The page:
In 1972, VGC released two typefaces by designer friends Dick Jensen and Harry Villhardt. Jensen's was called Serpentine, and Villhardt's was called Venture. Even though both faces had the same elements and a somewhat similar construct, one of them became very popular and chased the other away from the spotlight. Serpentine went on to become the James Bond font, the Pepsi and every other soda pop font, the everything font, all the way through the glories of digital lala-land where it was hacked, imitated and overused by hundreds of designers. But the only advantage it really had over Venture was being a 4-style family, including the bold italic that made it all the rage, as opposed to Venture's lone upright style. One must wonder how differently things would have played if a Venture Italic was around back then.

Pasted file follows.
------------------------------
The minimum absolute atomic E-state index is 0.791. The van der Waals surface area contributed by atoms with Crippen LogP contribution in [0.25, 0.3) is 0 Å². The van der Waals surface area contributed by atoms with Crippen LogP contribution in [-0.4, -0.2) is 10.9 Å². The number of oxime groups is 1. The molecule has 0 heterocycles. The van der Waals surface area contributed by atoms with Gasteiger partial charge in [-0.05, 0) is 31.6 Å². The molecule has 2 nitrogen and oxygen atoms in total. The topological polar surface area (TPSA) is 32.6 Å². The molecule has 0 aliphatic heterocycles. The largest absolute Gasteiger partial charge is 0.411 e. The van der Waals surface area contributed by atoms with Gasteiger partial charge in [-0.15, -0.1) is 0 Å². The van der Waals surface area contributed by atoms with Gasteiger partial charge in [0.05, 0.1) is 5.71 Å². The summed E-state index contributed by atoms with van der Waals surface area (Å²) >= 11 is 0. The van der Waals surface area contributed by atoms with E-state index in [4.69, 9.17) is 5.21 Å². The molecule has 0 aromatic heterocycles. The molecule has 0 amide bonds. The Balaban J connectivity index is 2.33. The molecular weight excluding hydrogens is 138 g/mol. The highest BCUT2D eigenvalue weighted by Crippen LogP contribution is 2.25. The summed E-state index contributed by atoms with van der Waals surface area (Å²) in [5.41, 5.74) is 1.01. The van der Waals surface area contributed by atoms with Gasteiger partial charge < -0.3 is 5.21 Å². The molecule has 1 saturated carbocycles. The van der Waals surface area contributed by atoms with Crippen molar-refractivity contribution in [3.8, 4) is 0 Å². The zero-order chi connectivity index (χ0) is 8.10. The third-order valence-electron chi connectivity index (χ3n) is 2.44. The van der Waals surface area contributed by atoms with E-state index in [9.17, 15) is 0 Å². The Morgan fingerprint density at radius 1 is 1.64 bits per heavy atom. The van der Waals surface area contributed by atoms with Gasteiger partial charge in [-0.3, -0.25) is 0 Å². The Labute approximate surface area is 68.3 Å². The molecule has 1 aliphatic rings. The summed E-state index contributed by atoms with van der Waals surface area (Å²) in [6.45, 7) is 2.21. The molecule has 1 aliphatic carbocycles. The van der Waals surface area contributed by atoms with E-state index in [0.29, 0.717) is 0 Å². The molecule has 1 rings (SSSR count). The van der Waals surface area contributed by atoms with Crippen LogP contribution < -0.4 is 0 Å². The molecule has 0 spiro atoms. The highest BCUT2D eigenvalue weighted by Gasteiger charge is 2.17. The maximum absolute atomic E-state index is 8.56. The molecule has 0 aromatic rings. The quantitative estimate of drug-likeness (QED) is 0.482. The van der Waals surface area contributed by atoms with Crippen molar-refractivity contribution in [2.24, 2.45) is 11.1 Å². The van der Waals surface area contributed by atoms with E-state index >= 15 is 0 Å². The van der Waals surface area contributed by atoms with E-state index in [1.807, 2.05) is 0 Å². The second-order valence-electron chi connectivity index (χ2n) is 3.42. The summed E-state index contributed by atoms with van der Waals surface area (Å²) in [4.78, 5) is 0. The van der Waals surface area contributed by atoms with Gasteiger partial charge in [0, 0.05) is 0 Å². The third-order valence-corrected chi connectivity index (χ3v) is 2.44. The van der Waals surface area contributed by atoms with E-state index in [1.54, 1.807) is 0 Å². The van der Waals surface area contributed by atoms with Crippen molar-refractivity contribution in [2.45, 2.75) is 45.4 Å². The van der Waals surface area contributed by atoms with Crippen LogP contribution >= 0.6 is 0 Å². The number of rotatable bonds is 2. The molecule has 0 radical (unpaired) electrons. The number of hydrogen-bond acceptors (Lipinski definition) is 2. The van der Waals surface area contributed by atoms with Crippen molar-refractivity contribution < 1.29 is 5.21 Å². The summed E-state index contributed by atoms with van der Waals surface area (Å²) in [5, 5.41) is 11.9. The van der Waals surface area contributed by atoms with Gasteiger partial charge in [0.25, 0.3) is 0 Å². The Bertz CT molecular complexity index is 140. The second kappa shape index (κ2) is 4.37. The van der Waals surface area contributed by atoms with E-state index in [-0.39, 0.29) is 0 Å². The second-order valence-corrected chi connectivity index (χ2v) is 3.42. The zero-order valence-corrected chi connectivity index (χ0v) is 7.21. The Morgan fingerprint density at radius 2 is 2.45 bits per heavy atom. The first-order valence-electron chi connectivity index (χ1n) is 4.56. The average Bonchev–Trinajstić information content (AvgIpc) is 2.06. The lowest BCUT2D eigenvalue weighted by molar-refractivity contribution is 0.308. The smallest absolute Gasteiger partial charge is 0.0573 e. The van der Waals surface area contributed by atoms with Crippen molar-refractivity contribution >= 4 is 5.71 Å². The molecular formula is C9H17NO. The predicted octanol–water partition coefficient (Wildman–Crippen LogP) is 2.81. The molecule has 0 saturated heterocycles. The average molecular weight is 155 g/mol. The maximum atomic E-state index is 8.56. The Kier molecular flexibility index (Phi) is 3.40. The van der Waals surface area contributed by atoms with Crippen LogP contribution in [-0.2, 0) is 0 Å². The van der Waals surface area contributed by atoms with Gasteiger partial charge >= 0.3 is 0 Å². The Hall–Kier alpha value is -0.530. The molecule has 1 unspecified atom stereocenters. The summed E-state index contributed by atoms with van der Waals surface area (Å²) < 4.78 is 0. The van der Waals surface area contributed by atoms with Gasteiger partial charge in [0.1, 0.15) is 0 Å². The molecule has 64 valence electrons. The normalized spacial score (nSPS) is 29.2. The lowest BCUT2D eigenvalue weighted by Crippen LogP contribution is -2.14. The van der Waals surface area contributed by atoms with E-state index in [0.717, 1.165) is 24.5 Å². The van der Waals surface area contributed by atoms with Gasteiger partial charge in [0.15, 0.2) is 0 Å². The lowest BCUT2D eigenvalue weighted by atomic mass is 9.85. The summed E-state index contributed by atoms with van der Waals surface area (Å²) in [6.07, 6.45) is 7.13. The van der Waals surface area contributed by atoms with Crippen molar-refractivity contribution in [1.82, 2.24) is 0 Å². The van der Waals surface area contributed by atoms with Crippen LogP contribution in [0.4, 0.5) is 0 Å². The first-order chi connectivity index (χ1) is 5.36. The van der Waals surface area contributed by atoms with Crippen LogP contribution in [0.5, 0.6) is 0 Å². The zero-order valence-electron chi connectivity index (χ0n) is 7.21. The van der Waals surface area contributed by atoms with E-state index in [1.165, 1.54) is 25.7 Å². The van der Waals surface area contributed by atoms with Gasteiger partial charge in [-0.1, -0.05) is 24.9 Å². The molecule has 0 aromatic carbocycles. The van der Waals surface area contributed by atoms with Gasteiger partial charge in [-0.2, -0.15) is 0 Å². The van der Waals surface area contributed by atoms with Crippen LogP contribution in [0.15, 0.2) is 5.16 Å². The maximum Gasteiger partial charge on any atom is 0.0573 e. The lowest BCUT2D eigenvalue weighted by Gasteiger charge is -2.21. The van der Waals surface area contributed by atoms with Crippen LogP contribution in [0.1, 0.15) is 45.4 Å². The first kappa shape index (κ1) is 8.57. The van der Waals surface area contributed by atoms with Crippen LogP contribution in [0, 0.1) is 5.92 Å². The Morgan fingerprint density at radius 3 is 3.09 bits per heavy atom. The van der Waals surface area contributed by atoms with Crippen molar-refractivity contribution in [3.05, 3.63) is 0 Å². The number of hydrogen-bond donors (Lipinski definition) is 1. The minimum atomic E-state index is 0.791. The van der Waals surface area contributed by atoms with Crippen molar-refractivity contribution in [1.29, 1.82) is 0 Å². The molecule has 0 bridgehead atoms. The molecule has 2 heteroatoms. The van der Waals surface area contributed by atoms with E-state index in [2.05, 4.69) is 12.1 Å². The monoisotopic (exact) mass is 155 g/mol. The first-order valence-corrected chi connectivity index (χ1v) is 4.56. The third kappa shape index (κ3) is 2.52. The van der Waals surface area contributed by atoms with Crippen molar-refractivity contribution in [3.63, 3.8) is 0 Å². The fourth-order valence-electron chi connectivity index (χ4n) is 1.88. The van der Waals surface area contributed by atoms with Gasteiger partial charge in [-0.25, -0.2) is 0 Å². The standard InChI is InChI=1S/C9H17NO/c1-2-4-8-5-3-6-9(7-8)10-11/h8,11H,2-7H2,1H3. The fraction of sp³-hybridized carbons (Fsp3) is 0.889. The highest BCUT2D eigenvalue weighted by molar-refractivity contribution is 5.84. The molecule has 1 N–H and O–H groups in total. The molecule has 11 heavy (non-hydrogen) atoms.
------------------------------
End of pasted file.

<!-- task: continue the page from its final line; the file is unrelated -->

Chopper is Canada Type's revival of Venture, that underdog of 1972. This time around it comes with a roman, a biform, and italics to make it a much more attractive and refreshing alternative to Serpentine.
Chopper comes in all popular formats, boasts extended language support, and contains a ton of alternate characters sprinkled throughout the character map.
1960s, 1970s, Font, Futuristic, Groovy, Sans Serif